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How does someone inventory assets?

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How does someone inventory assets?

The successor trustee has a fiduciary obligation to marshal and safeguard trust assets. The key to successful administration is timely and complete asset collection. Information about the trust assets is vital for completing the federal estate tax return; therefore it is essential to determine the nature, extent, and title of the settlor’s assets as soon as possible. Early recognition of potential uncertainties can lead to a smooth and successful administration.

Steps to take include:

  • Formal appraisals of real and personal property. This is required to establish the new income tax basis and for estate tax purposes. Consider written appraisals for 1) real property, 2) tangible personal property (household furniture and personal effects, art, livestock, boats, planes etc.), 3) intangible personal property, and 4) business interests.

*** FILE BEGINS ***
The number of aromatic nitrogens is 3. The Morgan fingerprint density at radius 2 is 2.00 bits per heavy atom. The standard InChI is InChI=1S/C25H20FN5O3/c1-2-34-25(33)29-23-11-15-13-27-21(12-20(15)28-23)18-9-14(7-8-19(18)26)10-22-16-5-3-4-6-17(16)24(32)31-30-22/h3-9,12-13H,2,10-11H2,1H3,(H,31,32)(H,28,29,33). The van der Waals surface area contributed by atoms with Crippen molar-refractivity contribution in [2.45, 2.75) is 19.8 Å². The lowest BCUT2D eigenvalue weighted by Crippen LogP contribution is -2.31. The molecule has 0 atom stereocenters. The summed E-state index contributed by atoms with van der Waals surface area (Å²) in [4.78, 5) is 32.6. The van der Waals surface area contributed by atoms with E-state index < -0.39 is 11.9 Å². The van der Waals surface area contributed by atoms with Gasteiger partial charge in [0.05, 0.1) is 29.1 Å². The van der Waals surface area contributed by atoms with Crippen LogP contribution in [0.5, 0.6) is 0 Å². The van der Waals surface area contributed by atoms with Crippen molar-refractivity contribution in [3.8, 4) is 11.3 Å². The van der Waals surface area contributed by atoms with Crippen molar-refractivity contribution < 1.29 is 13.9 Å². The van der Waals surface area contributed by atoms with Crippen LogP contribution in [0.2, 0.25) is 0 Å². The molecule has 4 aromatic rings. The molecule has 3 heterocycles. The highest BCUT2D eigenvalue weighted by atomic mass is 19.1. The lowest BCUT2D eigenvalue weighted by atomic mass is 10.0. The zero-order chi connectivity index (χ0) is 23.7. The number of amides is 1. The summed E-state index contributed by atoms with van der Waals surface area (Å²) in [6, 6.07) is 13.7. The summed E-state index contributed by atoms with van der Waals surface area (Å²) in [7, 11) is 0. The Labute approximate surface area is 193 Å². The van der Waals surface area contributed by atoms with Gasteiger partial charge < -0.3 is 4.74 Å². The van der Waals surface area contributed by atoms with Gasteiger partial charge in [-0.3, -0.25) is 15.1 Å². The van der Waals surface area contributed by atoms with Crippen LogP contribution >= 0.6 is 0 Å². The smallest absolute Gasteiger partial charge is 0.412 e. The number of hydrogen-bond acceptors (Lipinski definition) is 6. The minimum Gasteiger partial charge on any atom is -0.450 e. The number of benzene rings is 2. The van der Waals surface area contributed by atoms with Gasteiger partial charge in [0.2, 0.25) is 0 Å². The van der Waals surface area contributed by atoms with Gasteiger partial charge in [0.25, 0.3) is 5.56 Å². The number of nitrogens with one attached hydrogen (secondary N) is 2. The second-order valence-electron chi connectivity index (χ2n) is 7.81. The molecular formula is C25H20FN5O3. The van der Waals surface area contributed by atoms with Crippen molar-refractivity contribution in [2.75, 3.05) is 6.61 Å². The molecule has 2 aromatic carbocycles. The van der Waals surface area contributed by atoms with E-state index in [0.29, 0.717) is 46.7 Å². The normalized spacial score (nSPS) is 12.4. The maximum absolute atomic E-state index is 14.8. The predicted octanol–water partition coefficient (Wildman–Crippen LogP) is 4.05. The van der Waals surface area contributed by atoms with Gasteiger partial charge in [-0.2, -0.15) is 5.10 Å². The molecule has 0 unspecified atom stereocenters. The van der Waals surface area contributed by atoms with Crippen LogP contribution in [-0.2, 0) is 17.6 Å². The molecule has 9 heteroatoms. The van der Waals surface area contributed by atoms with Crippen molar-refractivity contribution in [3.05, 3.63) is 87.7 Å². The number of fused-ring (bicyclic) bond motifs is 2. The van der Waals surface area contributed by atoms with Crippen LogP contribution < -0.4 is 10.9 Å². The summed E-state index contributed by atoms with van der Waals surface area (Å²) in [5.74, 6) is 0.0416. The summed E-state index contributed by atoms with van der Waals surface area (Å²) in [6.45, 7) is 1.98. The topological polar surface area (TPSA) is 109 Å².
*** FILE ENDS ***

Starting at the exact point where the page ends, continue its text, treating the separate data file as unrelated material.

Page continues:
• Identify any out of state real property to determine whether ancillary probate or summary administration proceedings for non-trust real property are needed.
  • Verify title to real property was held by decedent. Contacting a title company, or ordering copies of the last recorded deed to the property can achieve this and alert you to potential gaps in title, incorrect legal descriptions, or other problems.
  • Indentify and arrange for safekeeping of any personal property
  • Determine whether the settler maintained any safe deposit boxes with any financial institutions
  • Identify any assets subject to option agreements triggered by death or otherwise, or any real property in escrow or foreclosure at the time of settlor’s death. Also, any of the following assets includable in the estate by law
    • Gifts within 3 years
    • Retained interests (i.e. life estates)
    • Transfers with a retained reversionary interest
    • Revocable transfers
    • Powers of appointment
    • Life insurance proceeds, and
    • QTIP Property
  • Identify any prior transfer property that passed to the decedent through a taxable estate within 10 years before death to take advantage of the prior transfer property credit available for estate taxes paid with respect to prior transfers to the decedent.
  • Review gifts made during the lifetime of the decedent and determine whether any gift tax returns were ever filed.
  • Determine how to access the cash in any irrevocable life insurance trust that decedent may have established to provide for payment of estate taxes.